Ohio 4-H News and Notes

 

Week of January 18, 2015

 
Rebranded Self-Determined Idea Starters

The Self-Determined Project Guide and all of the idea starters have been rebranded. You can access these documents on https://ohio4h.org/node/566. If you have any questions please contact Erica Clark-Covert at clark-covert.1@osu.edu or 614-688-1934.

 


Ohio 4-H Professionals' Update Thursday, February 5, 2015

Registration for the Update will open on Tuesday, January 20, 2015 and the cost will be $25.00 per participant.  Please look over the agenda and the concurrent sessions that are being offered.  You will be asked on the registration to select your sessions. Thanks!

 8:30       Registration

9:00       Call to Order & Welcome
9:05       NAE4-HA 
9:15       Key Note Speaker – Chet Snouffer - Teacher, coach and former youth group leader and children's ministry leader Chet is a 1979 graduate of Wheaton College (IL) travels the world speaking to youth, sharing testimony and experiences as a member of the United States Boomerang Team. 
10:20     Concurrent Session A

o   Planning for Promotion 101 – Judy Villard Overocker

o   Classroom to Camp – Jill Stechschulte, Laura Rohlf/Dailey

o   Writing Ohio 4-H Project Books & Resources – Jane Wright/Blackford/Clark
Covert/Morlock/turner/Young

o   Got Coverbuds? – Rhonda Williams/
Scheer/Zimmer/Yeske/Longo/Woods/Mendez/Glover/Millhouse

o   Making the Best 4-H Clubs Better – Version 2.0 – Carolyn Belczyk/
Bluck/Brodt/Bruynis/Clary/Dailey/Stumbo/West/Williams/Winters

o   Team Building on a Budget – Larry Hall

o   On-line Fair Entries & Camp Registrations Using Google Docs – Melinda Morrison

11:05     Extension Update – Keith Smith
11:25     Minor Participants Policy 1.50
12:15     Lunch and Meet with Design Teams
1:25       State 4-H Updates
1:45       New Staff Introductions
2:30       Concurrent Sessions B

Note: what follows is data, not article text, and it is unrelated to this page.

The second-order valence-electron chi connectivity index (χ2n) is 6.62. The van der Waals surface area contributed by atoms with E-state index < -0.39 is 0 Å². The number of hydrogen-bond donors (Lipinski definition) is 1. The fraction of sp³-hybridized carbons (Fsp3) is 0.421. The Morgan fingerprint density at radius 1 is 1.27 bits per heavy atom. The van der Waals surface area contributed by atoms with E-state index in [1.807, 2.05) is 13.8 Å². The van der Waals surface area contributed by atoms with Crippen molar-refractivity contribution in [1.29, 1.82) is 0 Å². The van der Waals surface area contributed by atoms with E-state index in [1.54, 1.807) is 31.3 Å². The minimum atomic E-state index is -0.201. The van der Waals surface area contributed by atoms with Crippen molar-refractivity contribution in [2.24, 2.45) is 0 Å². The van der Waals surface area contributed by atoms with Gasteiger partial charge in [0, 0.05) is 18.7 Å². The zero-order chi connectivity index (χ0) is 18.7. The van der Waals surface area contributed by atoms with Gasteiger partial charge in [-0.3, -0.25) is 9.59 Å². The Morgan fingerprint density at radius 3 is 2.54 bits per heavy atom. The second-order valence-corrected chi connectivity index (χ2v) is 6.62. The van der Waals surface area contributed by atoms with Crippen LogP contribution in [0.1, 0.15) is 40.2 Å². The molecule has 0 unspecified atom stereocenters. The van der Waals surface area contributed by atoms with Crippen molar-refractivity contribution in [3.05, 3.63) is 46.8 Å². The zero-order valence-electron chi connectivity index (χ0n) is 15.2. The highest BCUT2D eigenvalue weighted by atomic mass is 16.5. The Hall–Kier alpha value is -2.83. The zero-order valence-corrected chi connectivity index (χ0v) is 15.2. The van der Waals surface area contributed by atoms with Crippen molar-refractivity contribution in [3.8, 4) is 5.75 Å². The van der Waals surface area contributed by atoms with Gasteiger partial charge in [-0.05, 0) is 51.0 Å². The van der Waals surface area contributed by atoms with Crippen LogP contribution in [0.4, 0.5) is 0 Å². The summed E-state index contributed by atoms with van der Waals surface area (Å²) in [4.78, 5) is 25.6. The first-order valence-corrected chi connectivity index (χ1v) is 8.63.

o   Peer Review for 4-H Scholarly Work Including 4-H Project Books– Tom Archer/Jane Wright

o   Farm Themed Summer Camp & Club Activities & Ideas – Rob Isner

o   Tips for Understanding Youth with Special Needs – Jason Sidell

o   Conduction Cloverbud Camp in Conjunction with Conventional – Nadine Fogt/Michael

o   Retention of New 4-H Members – Cheryl Goodrich

o   Surviving the Early Years – Outwit and Outlast – Betty Wingerter

o   Fundraising from Keeping Your Office Afloat to Living the Dream – Kelly Coble/Hedrick

3:30       Concurrent Sessions C

o   Making It Count, How Research Project Can Boost Your Vita – Mark Light/Hedrick, Jeff Dick

o   Camp Craft Ideas Without Breaking Your Budget – Heather Gottke

o   Dog Poop Initiative – Kathy Booher/Podach

o   Utilizing Master Clothing Educators and State Fashion Board Members – Cindy Shuster

o   Yes, Kids Can Be Cruel. What Can I Do About It? – Tonya Horvath

o   Everything’s Ok Until It’s Not, Risk Management for 4-H Professionals & Volunteers-Jackie Krieger

o   Is “Special Interest” of Interest to You? – Greg Siek

4:00       Safe Journey Home


Webinar Opportunity - January 26-30, 2015

2015 University of Idaho Extension 4-H Youth Development Virtual Professional Development From Your Desk Conference

There will be eight webinars throughout the week, with one on Monday afternoon, two on Tuesday, Wednesday, Thursday, and one on Friday morning. The morning sessions are scheduled from 9:30-11:00 a.m. Pacific/10:30-12:00 noon Mountain and the afternoon sessions will be from 1:30-3:00 p.m. Pacific/2:30-4:00 p.m. Mountain.

CLICK HERE FOR MORE INFORMATION

 


Using Data Creatively to Make the Case for 4-H: The 4-H Pathway to College

Tuesday, January 27, 2015  2:15 PM-3:30 PM Eastern

Adobe Connect Log-In: http://nifa-connect.nifa.usda.gov/datatrans4h/
(Note: Sound will be through your computer speakers—Voice Over IP)

Data related to youth program and educational involvement can be used in creative and focused ways to tell a powerful story about 4-H participants and the 4-H program model. We will illustrate how data helped us to connect existing data to new data sources to learn that 4-H youth are “better off” academically- 4-Hers in our studies attend school more regularly, show higher achievement on standardized tests, graduate high school at higher rates, and enroll in postsecondary programs more often when compared to young people who are not 4-H participants.  Join us for this national conversation as we present study results, identify creative uses of data, and chart a course of action to understand 4-H participants and to demonstrate the impact of 4-H participation through data.  We will also provide resources and lessons learned by the co-presenters.

 Three Educational Objectives:

1)      Participants will increase their understanding of how data is helping 4-H organizations in Michigan and Minnesota to manage, learn, improve and show impact.

2)      Participants will identify opportunities to make the case for 4-H by using existing program and public data.

3)      Participants will engage in discussion and reflection with colleagues and national leaders to consider action to expand this approach in their states.